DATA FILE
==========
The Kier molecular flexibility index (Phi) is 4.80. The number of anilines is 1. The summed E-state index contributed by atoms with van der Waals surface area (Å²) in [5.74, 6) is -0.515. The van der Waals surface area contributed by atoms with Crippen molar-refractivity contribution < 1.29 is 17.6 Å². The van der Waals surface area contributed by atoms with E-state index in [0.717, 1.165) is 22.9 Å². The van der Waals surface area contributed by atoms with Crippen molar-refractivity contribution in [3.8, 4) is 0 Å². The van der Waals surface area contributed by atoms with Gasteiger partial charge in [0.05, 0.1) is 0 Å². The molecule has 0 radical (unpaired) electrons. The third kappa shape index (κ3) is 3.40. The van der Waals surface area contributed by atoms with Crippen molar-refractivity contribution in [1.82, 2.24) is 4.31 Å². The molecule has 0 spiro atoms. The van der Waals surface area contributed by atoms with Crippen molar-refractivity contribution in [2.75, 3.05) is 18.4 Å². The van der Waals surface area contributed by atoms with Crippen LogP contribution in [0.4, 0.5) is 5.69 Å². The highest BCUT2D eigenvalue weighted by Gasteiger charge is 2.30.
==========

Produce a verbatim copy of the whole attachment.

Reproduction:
The Kier molecular flexibility index (Phi) is 4.80. The number of anilines is 1. The summed E-state index contributed by atoms with van der Waals surface area (Å²) in [5.74, 6) is -0.515. The van der Waals surface area contributed by atoms with Crippen molar-refractivity contribution < 1.29 is 17.6 Å². The van der Waals surface area contributed by atoms with E-state index in [0.717, 1.165) is 22.9 Å². The van der Waals surface area contributed by atoms with Crippen molar-refractivity contribution in [3.8, 4) is 0 Å². The van der Waals surface area contributed by atoms with Gasteiger partial charge in [0.05, 0.1) is 0 Å². The molecule has 0 radical (unpaired) electrons. The third kappa shape index (κ3) is 3.40. The van der Waals surface area contributed by atoms with Crippen molar-refractivity contribution in [1.82, 2.24) is 4.31 Å². The molecule has 0 spiro atoms. The van der Waals surface area contributed by atoms with Crippen molar-refractivity contribution in [2.75, 3.05) is 18.4 Å². The van der Waals surface area contributed by atoms with Crippen LogP contribution in [0.4, 0.5) is 5.69 Å². The highest BCUT2D eigenvalue weighted by Gasteiger charge is 2.30.